2. Seize all opportunities you are offered and be proactive in seeking out new opportunities
  3. Use the opportunity to speak to a wide range of people and network, network, network!

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“Schools out for summer” or is it? Top tips for getting into teaching

Teaching is a popular career path for new graduates – the opportunity to nurture young minds and the lure of an annual 6 week holiday is enough to tempt many, but is teaching really for you? Here are a few things to think about before taking that leap back into the classroom.

Do your homework

Like any other career route, research is key. This can start by checking out the useful resources below, read what a day in the life of a teacher is actually like – can you see yourself in that role? Try and talk to teachers that you know, whether family, friends or previous school teachers and ask them about their job – what are the good and bad points? What kind of skills do they think a good teacher needs? How did they get into the profession?

Still interested?  Your next step is to get some school based experience.

Getting school-based experience

School based experience is vital for teacher training applications, whichever route you decide to take. It shows that you are really aware of what teaching involves, understand the curriculum and enables you to see how a classroom works. Aim to get experience over an extended period, rather than trying to cram it all in before you apply for your teacher training. Here are a few ways to get back into school:

  • Students into Schools’ modules several schools and departments at the University of Leeds recognise the skills gained from school experience so offer accredited modules that give you classroom experience whilst counting towards your degree.
  • Access and Community Engagement offer you the chance to volunteer in a range of educational establishments. Consider tutoring for some great insight into the classroom and to build a relationship with a local school.
  • School Experience Programme secondary school experience available for those wanting to teach shortage subjects (maths, chemistry, physics, modern foreign languages, history, english, geography, computer science or biology) and are in the final year of their degree expecting at least a 2:1.
  • Use your contacts do you know any teachers? Ask them if you could go into their school to work shadow or contact your old school. Schools are much more likely to give you the chance to get some experience if they know you in some way. Alternatively you can try contacting local schools, Edubase allows you to search for schools in your area.

Teacher Training – your options

There are lots of different routes you can take to train to be a teacher so it is worthwhile considering which option is right for you. For example, are you someone who likes to learn on the job? Or do you like to understand the theory behind something before you put it into practice? Where do you want to be based? What level of support would you like whilst you are training? All of these things will affect which route you choose. Here is a breakdown of the different teacher training routes and where to find out more:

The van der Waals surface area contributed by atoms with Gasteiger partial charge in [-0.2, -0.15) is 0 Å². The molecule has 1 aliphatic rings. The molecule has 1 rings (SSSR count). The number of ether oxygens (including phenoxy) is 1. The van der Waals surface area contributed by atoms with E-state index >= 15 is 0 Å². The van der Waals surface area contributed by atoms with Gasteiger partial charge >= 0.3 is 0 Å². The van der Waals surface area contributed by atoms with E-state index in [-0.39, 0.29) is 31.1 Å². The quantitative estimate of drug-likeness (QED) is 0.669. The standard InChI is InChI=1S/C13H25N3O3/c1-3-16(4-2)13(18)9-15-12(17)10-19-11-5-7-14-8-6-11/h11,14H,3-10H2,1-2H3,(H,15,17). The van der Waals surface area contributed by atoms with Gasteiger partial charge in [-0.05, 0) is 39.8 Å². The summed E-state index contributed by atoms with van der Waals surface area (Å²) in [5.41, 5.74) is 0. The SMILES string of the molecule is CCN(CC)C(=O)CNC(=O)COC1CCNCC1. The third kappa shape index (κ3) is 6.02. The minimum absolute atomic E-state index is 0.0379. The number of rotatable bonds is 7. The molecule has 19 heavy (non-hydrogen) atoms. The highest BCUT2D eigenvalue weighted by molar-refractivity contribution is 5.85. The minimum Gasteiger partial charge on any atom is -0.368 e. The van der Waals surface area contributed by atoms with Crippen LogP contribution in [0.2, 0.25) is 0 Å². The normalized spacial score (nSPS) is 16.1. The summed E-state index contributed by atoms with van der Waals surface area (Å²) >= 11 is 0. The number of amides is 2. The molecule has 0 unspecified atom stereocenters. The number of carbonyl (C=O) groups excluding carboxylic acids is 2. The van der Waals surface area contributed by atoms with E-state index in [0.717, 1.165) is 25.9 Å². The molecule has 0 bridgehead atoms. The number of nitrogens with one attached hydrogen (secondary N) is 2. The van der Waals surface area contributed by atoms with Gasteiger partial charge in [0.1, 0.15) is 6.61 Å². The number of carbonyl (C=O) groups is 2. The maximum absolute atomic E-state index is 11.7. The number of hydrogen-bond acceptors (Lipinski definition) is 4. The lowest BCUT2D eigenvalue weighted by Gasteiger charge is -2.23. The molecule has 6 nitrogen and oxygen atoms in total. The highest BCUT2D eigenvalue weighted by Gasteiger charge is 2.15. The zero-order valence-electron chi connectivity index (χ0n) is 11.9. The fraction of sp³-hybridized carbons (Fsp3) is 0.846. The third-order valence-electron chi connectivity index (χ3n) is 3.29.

• PGCE (Postgraduate Certificate of Education) is university led teacher training which normally takes 1 year to complete, although there are options to undertake it part time or through distance learning. The course is split between time in the classroom with a cohort of other trainee teachers and out on placement in schools.
  • SCITT (School Centred Initial Teacher Training) is ideal for those with some prior teaching experience and who want to learn on the job. SCITT is normally run by a school or a consortium of schools and taught by experienced teachers. Many, but not all, have a PGCE attached which is accredited by a local Higher Education Institution.  The courses generally last one academic year – September to June.
  • School Direct Training Programme is similar to a SCITT in that the training is schools based but successful applicants will be taken on by a school that have a job in mind just for them. Again, courses last one year and are applied for through the teaching agency website
  • Teach First are an independent charity aiming to address educational disadvantage through their leadership development programme. This programme fast-tracks you through a PGCE through their summer institute before placing you in a challenging school to complete the two year programme. During this time you will be paid by your schools and are also offered the chance to carry out leadership and management training, undertake internships and take a Masters degree in Education.

Key dates and deadlines:

  • 6th November 2012 – ‘PGCE Secondary Talk To Potential Students’ run by the UoL School of Education. 1pm at the Careers Centre. Book here
  •  15th November 2012 – PGCE Primary Talk To Potential Students’ run by the UoL School of Education. 1pm at the Careers Centre. Book here
  • 1st December 2012 – Deadline for all primary PGCE applications through GTTR.
  • 20th March 2013 – Teach First application deadline, however it is open now and early submission is advised.
  • 30th June 2013 – Deadline for all secondary PGCE applications through GTTR although it is open now and early submission is advised.

Useful Resources

We have included links to relevant sites as we’ve gone along but here are some overarching useful sites if you want to get into teaching:

  • The Teaching Agency are responsible for all initial teacher training in England and Wales. Great information on the different routes, the application process and who you need to register with if you want to apply for a School Direct route or for the School Experience Programme.
  • Graduate Teacher Training Registry (GTTR) Course search and application submission for PGCE and SCITT courses.
  • AGCAS – Teaching Frequently Asked Questions Useful and thorough resource, bear in mind this was last updated in 2010 so some things (i.e. the introduction of the School Direct programme) may have changed since then.

If you want to discuss your options in more depth, or want help with the application process pop in to see us, we run our drop in service 9-4pm Monday to Friday and we’d love to help you.